With all of the sub-assemblies complete the main assembly could begin. I started by gluing the fuselage nacelle to the lower wing and then painted the wings, fuselage nacelle, engine nacelles, tail surfaces and struts as all of these will be difficult to paint later. I used Humbrol enables and mixed the clear doped linen from an old tin of Clear Doped Linen and white. The markings were hand painted except the serial which came from a Pegasus sheet of WW1 RFC/RNAS serials. 

   I then attached the engine nacelles to the lower wing: first one side which was allowed to dry, and then the other. Alignments of struts had to be carefully checked, as did the level of the nacelles fore-aft and side to side. I had cut the struts to be slightly too long so that I could trim them as required. The wires under the sides and rear of the nacelles, and struts under the front were added at this stage, as were the control rods between the fuselage and engine nacelles. The strut location holes for the cabanes and engine nacelles under the top wing were measured by placing the top wing upside down and placing the lower wing assembly on to it. Then the strut positions could be marked and drilled. The outer wing strut locations were marked from the holes in the lower wing. Glue was dropped into the holes in the top wing for the engine nacelle and cabane struts and the top wing placed on the lower wing assembly, carefully aligned and supported, and allowed to dry out. When the assembly was dry I added the outer wing struts and rigged the top of the nacelles and cabanes. The inner wing struts were added next and the rear struts rigged, as were the fore aft wires between the struts. The struts supporting the wing overhangs and the bracing were added last. 

  The front ends of the booms were chamfered slightly so that the leading edges were almost flat against the top wing - the front tapered in line with the wing surface. The wing sub-assembly was placed over a copy of the plans and the booms placed so that their leading edges were on the top wing. The model was mounted on a small block during this operation to give the necessary clearance under the lower wing. The booms were glued into place and held with clips while they dried. The undercarriage legs were cut from the wire from a length of telephone extension cable which had been rolled flat on a block of wood, and held in place with CA. When the undercarriage was complete I glued the horizontal tail surface to the rear of the booms, having first drilled holes where the rear posts would go. As I glued the tail unit to the booms I added the vertical struts, also from wire and held in place with CA - this reinforced the rear and held it in place. Care was needed with alignments at all stages of the boom assembly because even small errors would show up on the finished model. The fins and rudders were added after the horizontal surface was dry. The axles were added to the front of the booms followed by the axle covers which had been cut and shaped from an aluminium drink can.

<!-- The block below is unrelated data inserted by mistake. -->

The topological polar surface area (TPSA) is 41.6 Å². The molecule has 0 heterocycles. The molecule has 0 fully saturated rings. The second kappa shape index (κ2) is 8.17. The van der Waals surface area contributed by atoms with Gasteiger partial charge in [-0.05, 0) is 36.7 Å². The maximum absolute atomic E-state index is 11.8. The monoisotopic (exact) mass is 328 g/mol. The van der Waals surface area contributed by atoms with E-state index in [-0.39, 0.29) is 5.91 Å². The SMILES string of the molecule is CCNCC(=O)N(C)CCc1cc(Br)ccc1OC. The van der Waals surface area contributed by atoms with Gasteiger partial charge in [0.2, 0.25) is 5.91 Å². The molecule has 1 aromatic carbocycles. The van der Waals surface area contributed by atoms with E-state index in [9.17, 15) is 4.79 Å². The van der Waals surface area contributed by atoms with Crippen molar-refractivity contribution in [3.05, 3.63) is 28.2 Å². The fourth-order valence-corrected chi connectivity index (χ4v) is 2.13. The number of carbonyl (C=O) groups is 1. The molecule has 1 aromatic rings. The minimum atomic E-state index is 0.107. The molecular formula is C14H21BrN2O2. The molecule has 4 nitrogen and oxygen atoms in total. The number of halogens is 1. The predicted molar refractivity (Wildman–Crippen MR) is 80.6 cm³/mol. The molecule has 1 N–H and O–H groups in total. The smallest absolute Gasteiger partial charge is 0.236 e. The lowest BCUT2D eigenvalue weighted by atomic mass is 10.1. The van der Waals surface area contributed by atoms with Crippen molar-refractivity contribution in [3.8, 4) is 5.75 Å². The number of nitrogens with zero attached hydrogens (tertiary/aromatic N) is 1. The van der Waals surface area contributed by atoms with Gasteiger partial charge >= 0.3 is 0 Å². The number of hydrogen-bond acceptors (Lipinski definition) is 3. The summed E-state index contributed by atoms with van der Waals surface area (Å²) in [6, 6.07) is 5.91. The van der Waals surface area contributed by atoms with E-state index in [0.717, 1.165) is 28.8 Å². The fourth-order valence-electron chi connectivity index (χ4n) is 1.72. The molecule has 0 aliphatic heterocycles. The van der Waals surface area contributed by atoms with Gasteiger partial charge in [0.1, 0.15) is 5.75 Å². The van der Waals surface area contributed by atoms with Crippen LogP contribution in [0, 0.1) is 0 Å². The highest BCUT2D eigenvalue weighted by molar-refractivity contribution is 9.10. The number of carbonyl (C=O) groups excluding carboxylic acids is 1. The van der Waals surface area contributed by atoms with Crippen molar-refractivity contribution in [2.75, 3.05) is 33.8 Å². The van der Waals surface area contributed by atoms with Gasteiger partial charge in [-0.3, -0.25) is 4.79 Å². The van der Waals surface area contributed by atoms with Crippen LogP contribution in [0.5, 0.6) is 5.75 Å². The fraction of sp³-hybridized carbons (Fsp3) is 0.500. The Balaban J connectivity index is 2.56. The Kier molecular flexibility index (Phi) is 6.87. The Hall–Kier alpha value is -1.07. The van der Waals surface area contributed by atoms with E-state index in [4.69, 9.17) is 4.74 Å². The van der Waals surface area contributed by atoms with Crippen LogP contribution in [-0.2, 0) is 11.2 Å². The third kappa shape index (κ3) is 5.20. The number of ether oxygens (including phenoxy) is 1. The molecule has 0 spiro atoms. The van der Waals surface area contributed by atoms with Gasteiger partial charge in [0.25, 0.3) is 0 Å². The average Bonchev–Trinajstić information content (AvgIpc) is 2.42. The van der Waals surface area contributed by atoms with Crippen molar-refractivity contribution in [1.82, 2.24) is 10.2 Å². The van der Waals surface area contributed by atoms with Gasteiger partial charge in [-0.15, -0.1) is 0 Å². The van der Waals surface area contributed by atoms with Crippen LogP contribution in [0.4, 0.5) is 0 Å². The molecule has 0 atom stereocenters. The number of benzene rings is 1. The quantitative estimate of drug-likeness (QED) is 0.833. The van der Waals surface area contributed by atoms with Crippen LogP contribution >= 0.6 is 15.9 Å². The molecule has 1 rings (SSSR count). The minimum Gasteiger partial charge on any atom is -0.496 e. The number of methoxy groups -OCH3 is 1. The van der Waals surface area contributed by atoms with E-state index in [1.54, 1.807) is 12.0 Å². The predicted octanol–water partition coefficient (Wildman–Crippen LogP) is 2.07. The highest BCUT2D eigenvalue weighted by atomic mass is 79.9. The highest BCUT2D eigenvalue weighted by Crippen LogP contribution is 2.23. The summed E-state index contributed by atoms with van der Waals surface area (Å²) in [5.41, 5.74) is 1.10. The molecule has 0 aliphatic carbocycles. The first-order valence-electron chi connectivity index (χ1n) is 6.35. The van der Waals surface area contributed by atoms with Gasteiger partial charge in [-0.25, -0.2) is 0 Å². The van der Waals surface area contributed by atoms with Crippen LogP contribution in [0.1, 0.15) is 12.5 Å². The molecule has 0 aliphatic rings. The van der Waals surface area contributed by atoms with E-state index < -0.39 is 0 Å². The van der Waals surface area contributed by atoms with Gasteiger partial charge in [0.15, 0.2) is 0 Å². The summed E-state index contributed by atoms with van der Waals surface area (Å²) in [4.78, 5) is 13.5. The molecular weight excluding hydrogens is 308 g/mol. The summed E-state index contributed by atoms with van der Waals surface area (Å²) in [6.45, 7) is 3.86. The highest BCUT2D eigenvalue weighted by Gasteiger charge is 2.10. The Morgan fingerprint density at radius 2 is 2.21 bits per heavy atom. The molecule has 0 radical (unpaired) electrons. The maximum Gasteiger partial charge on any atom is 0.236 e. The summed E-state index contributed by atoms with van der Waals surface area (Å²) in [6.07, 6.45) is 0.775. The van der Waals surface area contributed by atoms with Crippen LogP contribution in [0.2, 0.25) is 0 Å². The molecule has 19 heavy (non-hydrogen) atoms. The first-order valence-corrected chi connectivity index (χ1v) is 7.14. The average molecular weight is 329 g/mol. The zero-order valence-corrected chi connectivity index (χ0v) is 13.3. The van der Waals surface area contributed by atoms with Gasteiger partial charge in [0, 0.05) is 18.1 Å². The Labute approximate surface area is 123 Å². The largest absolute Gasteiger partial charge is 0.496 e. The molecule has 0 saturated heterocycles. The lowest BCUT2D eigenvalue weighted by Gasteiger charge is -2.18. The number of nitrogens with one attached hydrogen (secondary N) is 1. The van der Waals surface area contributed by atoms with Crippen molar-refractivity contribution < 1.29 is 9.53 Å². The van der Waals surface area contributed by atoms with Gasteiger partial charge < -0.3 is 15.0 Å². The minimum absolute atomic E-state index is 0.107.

The remaining rigging of the model was fairly straightforward. I finished the wings and rigged part of the tail before adding the control column in the pilot's cockpit, also from wire, and the pilots windscreen, bomb racks from scrap thin strip, release levers and cables (wire). Only then did I attempt the control cables to the elevator and rudder, and the undercarriage. The wheels were finally put on to the axles and the sit of the model checked - some very small adjustments were necessary to get the booms to rest properly. The model could now stand upright while the engines were glued to the front of the nacelles and one of the cowlings placed over the scratch built engine. A windscreen for the observer and brackets for the cowling on the nacelle without a cowling, plus the propeller, completed the model. Figures from WD Models were added to the base to give more interest.
CONCLUSIONS

   Copper State Models make a resin kit of this aircraft in 1/48 scale, but for some reason nobody makes one in the Gentlemensí Scale so I had no option but to scratch build my own. This was one of the more complex projects that I have attempted, the bigger problems being aligning the struts for the engine and fuselage nacelles and the booms at the rear. Once these issues had been resolved the model was no more difficult than assembling any other kit, except that I had to make most of the parts first. The Small Stuff engine meant that I could leave one engine exposed, otherwise I would have had to cover both with cowlings. This fills another gap in my collection of early military aircraft that served in considerable numbers.
REFERENCES

Windsock DataFile No 96: The Caudron G IV. J Guttman, 2002. 

Stephen Foster

5 November 2018